This book surprised me. At my first glance at the cover, I was resigned to thinking of it as a fluffy piece of white-lighter nothingness. It’s truly a book that you shouldn’t, as the adage goes, judge by its cover.

When you get into the book, the first 30-ish pages are explanations: What is Faerie, Green Gardening, and Complementary Medicine. At page 35, however, everything changes. For the rest of the book, each set of four pages talks about a different herb. There’s a nicely-done image followed by three pages of information about the herb. Most of them include a recipe of some sort using that particular herb. There are tinctures, teas, poultices, incenses, dream pillows, bath scrubs, oil blends. There is also a quote in there, as if the spirit of the plant as telling you about itself very briefly.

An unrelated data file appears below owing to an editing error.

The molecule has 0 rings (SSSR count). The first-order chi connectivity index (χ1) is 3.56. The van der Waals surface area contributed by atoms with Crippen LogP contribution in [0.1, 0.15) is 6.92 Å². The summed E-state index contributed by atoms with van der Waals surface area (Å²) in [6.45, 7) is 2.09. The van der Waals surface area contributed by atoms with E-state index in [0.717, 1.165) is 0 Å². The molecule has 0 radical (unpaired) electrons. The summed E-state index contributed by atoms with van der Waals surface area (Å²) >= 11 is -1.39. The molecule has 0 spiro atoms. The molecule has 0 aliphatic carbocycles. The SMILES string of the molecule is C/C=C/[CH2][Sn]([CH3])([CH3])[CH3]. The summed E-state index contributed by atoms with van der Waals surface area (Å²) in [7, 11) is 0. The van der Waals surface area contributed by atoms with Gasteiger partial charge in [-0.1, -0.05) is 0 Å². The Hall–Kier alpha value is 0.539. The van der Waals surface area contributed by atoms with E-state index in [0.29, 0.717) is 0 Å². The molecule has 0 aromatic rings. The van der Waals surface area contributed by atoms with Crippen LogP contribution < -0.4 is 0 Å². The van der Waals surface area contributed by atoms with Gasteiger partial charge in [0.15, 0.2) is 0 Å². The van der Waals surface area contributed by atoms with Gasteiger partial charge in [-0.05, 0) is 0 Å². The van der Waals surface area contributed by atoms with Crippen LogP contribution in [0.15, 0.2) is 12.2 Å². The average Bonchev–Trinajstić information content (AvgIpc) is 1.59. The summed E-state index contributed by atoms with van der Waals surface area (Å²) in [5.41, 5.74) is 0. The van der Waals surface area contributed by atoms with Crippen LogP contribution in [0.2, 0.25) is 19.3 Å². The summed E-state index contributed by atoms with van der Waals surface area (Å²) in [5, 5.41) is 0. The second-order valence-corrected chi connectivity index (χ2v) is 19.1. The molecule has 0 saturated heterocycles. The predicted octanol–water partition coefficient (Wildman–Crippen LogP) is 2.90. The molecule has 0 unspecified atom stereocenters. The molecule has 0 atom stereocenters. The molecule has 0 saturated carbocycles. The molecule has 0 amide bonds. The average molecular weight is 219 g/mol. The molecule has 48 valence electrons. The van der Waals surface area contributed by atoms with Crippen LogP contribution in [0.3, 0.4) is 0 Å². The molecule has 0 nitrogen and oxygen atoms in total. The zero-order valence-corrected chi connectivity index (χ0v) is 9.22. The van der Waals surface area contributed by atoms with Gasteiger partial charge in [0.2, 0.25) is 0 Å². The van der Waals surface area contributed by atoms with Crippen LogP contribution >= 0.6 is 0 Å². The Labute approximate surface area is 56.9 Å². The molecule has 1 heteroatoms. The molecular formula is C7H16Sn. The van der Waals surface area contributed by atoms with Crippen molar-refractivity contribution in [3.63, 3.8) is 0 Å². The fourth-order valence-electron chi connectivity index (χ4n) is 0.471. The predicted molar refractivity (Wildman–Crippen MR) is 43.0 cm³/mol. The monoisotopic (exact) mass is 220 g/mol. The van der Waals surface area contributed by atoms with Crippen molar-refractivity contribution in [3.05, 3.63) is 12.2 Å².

Some of the best inclusions to the book, in my mind, were the sections on Green Gardening, Magical Gardening, and Complementary Medicine. Near and dear to most Pagan hearts is sustainability and recycling, ways to help clean up the planet and make our footprint smaller. The authors address it in such a way that the whole process comes across as reassuring and easy to do for a single person, couple, small family, or circle. They explain how some herbs work better with others, why witch-folk should be growing some of these things, why certain herbal medicinals work the way they do. They de-mystify some of the things that I wanted to know about but didn’t know how to ask the right questions.

It surprised me a great deal. It’s not your average book on Faerie, nor is it your average book on herbs. I’d love to see a sequel to this book, with expanded herbs, more recipes, and more information. It left me wanting more, but it was a great guide that’s more accessible to those of us who aren’t green witches than, say, Paul Beyerl’s books. I look forward, with great anticipation, to another book from them.

~review by Jeremy Bredeson

Author: Jamie Wood and Lisa Steinke
Celestial Arts, July 2010
pp. 170, $17.99